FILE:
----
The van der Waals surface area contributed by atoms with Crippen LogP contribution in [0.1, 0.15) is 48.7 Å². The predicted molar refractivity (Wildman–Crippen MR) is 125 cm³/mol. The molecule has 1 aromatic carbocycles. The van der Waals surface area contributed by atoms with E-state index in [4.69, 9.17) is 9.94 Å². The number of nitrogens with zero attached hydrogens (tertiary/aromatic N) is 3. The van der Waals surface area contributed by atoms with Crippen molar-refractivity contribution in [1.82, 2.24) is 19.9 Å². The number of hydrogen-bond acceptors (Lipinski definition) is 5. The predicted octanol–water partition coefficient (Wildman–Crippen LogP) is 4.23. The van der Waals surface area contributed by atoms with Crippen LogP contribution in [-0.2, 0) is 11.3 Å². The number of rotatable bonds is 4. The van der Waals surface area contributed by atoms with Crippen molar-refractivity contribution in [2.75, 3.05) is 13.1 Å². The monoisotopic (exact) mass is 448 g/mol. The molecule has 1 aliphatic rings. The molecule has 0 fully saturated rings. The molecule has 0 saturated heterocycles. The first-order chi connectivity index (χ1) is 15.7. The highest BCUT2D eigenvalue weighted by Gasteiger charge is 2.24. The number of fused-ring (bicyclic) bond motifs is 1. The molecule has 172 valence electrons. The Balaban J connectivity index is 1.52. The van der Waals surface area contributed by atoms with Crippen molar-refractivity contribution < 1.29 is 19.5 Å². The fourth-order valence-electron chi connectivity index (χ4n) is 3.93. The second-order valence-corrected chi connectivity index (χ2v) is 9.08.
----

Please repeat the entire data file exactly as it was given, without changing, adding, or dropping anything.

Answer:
The van der Waals surface area contributed by atoms with Crippen LogP contribution in [0.1, 0.15) is 48.7 Å². The predicted molar refractivity (Wildman–Crippen MR) is 125 cm³/mol. The molecule has 1 aromatic carbocycles. The van der Waals surface area contributed by atoms with E-state index in [4.69, 9.17) is 9.94 Å². The number of nitrogens with zero attached hydrogens (tertiary/aromatic N) is 3. The van der Waals surface area contributed by atoms with Crippen molar-refractivity contribution in [1.82, 2.24) is 19.9 Å². The number of hydrogen-bond acceptors (Lipinski definition) is 5. The predicted octanol–water partition coefficient (Wildman–Crippen LogP) is 4.23. The van der Waals surface area contributed by atoms with Crippen LogP contribution in [-0.2, 0) is 11.3 Å². The number of rotatable bonds is 4. The van der Waals surface area contributed by atoms with Crippen molar-refractivity contribution in [2.75, 3.05) is 13.1 Å². The monoisotopic (exact) mass is 448 g/mol. The molecule has 1 aliphatic rings. The molecule has 0 fully saturated rings. The molecule has 0 saturated heterocycles. The first-order chi connectivity index (χ1) is 15.7. The highest BCUT2D eigenvalue weighted by Gasteiger charge is 2.24. The number of fused-ring (bicyclic) bond motifs is 1. The molecule has 172 valence electrons. The Balaban J connectivity index is 1.52. The van der Waals surface area contributed by atoms with Crippen molar-refractivity contribution < 1.29 is 19.5 Å². The fourth-order valence-electron chi connectivity index (χ4n) is 3.93. The second-order valence-corrected chi connectivity index (χ2v) is 9.08.